Sow with a view to righteousness, reap in accordance with kindness; break up your fallow ground, for it is time to seek the LORD until He comes to rain righteousness on you (Hosea 10:12). 

We sow, then, to reap spiritual blessings which YHWH may choose to confer in this life, or after. Warning: If you give $3000.00 to Benny Hinn don’t expect that God will give you the house of your dreams. That is a perverse understanding of the Jewish custom of giving. To give money with the expectation that the LORD will pay you back with interest reflects not a generous heart, but one that is wicked.

One final note on this subject — it is interesting that the New Testament does make reference to the word of faith. In Paul’s letter to Rome he mentions the word of faith which we are preaching, that if you confess with your mouth Jesus as Lord, and believe in your heart that God raised Him from the dead, you will be saved (Ro 10:8-9).

My question to our readers is this: Which word of faith gospel do you believe? The gospel of prosperity, or the gospel of Jesus Christ?

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False teaching abounds within the Charismatic movement that is seen worldwide on Christian television. That was the featured discussion of John MacArthur’s Strange Fire conference. MacArthur is pastor of Grace Community Church, host of the media program Grace to You and president of The Master’s College and Seminary. He is a Reformed Theologian and Five Point Calvinist whose teaching is framed by a Dispensational eschatology. His credentials, at least, afford MacArthur a respected seat in the assembly of Christians who are diligently seeking the truth of God.

Strange Fire, as a reminder, is a reference from the Torah relating to the sons of Aaron, brother of Moses:

Now Nadab and Abihu, the sons of Aaron, took their respective firepans, and after putting fire in them, placed incense on it and offered strange fire before the LORD, which He had not commanded them. And fire came out from the presence of the LORD and consumed them, and they died before the LORD (Lv 10:1-2).

Briefly, the priests were to approach the altar in a manner of holiness acceptable to YHWH. Aaron’s sons violated the commandment of the LORD, and died.

MacArthur’s point was that many within the charismatic movement are approaching God in a manner that is unholy in attitude and practice. Their style of worship might even be considered blasphemous. The crux of the issue is a debate between continualists and cessationists — those who believe that the assigned gifts of the Holy Spirit (miracles, signs and wonders) which were given to the apostles as confirmation of their authority) ended when the last Apostle died, and those who believe that these gifts continue today. [It is important to note that MacArthur believes the Holy Spirit is still active in the world drawing people to Christ, and restraining Satan.]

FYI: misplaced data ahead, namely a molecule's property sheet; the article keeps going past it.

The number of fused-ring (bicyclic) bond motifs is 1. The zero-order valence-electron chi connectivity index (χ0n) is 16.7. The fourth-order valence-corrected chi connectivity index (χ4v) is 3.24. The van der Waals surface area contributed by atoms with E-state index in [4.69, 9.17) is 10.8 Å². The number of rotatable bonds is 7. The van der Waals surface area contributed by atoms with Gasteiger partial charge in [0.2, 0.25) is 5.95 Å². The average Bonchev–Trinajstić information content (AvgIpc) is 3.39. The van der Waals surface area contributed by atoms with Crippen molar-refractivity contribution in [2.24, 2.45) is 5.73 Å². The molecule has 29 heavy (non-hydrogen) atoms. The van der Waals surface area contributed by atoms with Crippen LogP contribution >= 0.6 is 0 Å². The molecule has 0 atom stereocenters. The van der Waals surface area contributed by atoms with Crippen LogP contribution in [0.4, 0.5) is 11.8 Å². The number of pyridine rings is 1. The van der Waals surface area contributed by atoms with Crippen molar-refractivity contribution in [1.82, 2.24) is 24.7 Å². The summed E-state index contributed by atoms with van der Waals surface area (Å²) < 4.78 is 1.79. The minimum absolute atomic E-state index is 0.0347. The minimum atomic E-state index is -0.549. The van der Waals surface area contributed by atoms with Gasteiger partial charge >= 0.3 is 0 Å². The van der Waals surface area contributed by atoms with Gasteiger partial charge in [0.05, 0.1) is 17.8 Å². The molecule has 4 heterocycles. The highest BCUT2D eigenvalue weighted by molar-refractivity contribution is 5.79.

Those who disagree with MacArthur were quick to respond:

So, it’s about time someone started a broader public discussion and issued an open challenge to some of this (charismatic) theology. But what we got instead was a reckless condemnation of half a billion Christians with little distinction maintained throughout. MacArthur did put in a little qualifier in his opening discussion, but did not maintain it at all later. Indeed, he did the opposite. When the moderator would bring up extreme cases as examples for discussion, MacArthur seemed to use them as a launching point to speak in broad generalities, and with sweeping condemnation of “these people” to hell. With his careless rhetoric, MacArthur locked charismatics and anyone who could be associated with them all in the same building, and then burned the place down, standing proudly in righteous self-justification as he tossed the match. (Reckless Fire, Dr. Joel McDurmon, The American Vision Biblical Worldview Ministry)

Countered by those who agreed:

If you believe in truth and error, facts and falsehood, right and wrong, then you recognize the need to seek truth as opposed to false teaching. This is the position of John MacArthur, and it should be the position of every evangelical Christian, including those who disagree with MacArthur’s cessationist views. Here’s the fact of the matter – the continualist who believes MacArthur is wrong and the cessationist who believes MacArthur is right are closer to each other than the person who says this debate doesn’t matter or cannot be decided. Why? Because both the committed continualist and the committed cessationist believe God has revealed Himself on this issue and that we are accountable to live according to God’s revealed truth. If MacArthur is wrong, he is in the frightening position of attributing the work of the Spirit to satanic deception. If MacArthur is right, charismatics should repent of false belief and practice. As you can see, the stakes are high. (The Right and Wrong Way to Engage John MacArthur’s “Strange Fire” Conference, Trevin Wax, The Gospel Coalition) 

John MacArthur’s summation: